The next generation of barristers have complained that they were forced to urinate in bottles and buckets during their professional ethics exam this week.
The students were told they would fail their two hour 45 minute Bar Professional Training Course assessment if they left their desk to go to the loo, or if they did not maintain eye contact with their online invigilator.
And so the nation's future barristers, having drunk copious amounts of water to stay hydrated on one of the hottest days of the year, found themselves weeing in containers while staring at a stranger on their laptop.
Bar student Tian Juin See told RollOnFriday that when he asked to be excused about an hour into the exam, the online proctor refused.
"I tried to hold it, but a little while later I asked again and he said no", said Tian.
"It became rather unbearable and it was having an effect on my concentration", he said. Despite "literally begging" the proctor, Tian was told that "policy doesn't allow the use of toilets during exams. I told him that if I'm not allowed, I'm going to have to pee in the bottle, but he still wouldn't let me use the toilet".
"Finally, I couldn't hold it anymore", said Tian. "so I dumped out the water in my bottle all over my carpet", though he couldn't see where he was pouring it as the proctor said he was not allowed to turn away from the camera, "and attempted to take a piss into my bottle, blindly, while trying not to move around too much or look away from my screen".
"When I was done I raised the now yellow bottle to the webcam as if to say: 'Are you happy now?'"
Storm in a pee cup.
Others were pushed to similarly humiliating extremes. Sophie Lamb, who is studying at BPP University in Leeds, said she had to maintain eye contact with her webcam while urinating, after she was unable to get booked at a test centre. "I took a bucket in and wore a long maxi dress so that I could squat down with my face still on camera", she said. "The sacrifices we make for our careers".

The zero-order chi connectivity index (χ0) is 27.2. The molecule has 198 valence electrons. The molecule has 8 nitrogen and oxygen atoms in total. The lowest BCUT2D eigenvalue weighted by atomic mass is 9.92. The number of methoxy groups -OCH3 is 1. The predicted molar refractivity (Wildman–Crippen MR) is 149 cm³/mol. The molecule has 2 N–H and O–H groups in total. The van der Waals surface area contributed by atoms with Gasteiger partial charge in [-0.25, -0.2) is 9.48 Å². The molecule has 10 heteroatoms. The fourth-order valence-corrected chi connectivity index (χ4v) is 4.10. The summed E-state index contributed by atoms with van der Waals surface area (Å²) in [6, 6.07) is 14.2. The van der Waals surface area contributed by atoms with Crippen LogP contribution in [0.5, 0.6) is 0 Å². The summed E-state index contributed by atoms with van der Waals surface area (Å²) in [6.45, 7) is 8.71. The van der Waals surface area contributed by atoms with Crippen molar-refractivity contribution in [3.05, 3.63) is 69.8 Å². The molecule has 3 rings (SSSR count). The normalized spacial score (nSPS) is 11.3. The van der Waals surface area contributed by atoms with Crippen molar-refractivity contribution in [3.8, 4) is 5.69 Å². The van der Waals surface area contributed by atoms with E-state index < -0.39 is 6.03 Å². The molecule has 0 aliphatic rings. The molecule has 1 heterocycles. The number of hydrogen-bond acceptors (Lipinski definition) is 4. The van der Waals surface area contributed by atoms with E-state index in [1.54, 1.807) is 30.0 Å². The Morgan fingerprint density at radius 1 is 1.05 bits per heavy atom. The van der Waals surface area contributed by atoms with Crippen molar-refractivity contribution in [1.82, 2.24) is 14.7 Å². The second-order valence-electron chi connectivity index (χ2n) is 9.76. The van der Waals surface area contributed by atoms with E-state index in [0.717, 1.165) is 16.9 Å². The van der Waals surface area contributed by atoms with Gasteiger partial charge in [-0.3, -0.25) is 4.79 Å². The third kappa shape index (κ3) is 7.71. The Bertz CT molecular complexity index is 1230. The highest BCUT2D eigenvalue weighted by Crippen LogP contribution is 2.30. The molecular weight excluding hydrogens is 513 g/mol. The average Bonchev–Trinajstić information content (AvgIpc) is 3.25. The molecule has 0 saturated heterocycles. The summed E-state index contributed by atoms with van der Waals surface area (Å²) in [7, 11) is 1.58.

BPTC student Pete Kennedy said, "shorts and 5L bottle for me. Think I stealthed it."
Students also reported the online exam crashing and failing to load, leaving them to seek help fruitlessly from Pearson VUE, the education company which provided the online assessment.
For some, the experience was infuriating. Charlotte McNally, a Cambridge Law grad, said she checked in to begin the exam at 9am and was presented with a blank screen. When she messaged Pearson VUE for assistance, a chat robot told her she would be contacted "in 3-5 business days". The exam was subsequently rescheduled.
Jamie Jones, studying the BPTC in Leeds, said she "physically cried" during her ethics exam after a technical fault meant she had to restart. "I was faced with a choice of whether to continue with my exam despite having lost all of my work AND 40 minutes of time, or end the exam with no guarantee of a restart (thanks to the advice of a very rude, unhelpful and unsympathetic proctor".
Calling it an "absolute shambles", Jones "decided to carry on but then the the system failed again anyway". Now she will have to resit her exam in December.
In a statement, the Bar Standards Board said that it "has worked hard to ensure that students are able to sit the centralised BPTC assessments this year, which were originally due to take place in April, but which have been delayed as a result of COVID-19" (translation: blame the virus).
"Pearson VUE is responsible for delivering the examinations", it said (translation: blame Pearson VUE) and "we understand that the great majority of students’ exams which have taken place were completed successfully" (translation: blame the minority who got wet carpets).
The BSB said that "inevitably with any online based exam", some students experienced technical issues that prevented them from accessing their exams, but that Pearson VUE would "try" to reschedule those students' exams "subject to availability". Students who were able to access the exam but then experienced technical difficulties would be allowed to take it again, said the BSB, but not until December, and not if their glitched effort was good enough to secure them a pass.
Refusing to take responsibility for WastewaterGate, the BSB said that students who took the online exam "using Pearson VUE’s online remote proctoring system" (please, please blame Pearson VUE) were provided with "straightforward guidance which makes clear that, to protect the integrity of the exams" they "are not allowed to leave the room during the exam".
On Thursday, Amanda Pinto QC, Chair of the Bar Council, stepped in to tell the Bar Standards Board that she was "very concerned", and that the Bar Council’s Education and Training Committee had written to it in early July "to express concerns and to request that the BSB consider a short comfort break during the lengthy exams".
"It is disappointing that this was not progressed", she wrote, adding that the Bar Council "also cannot understand why students in test centres are not permitted water on their desks, especially bearing in mind the hot weather".
Pinto QC said it was "difficult to understand" why students who suffered technical difficulties during their exam had to defer their exams until December, rather than a date later in the week. "This enforced deferral will mean that many will not know whether they have passed their exams before they start pupillage, inevitably adding to their stress. We believe those students deserve an explanation", she said.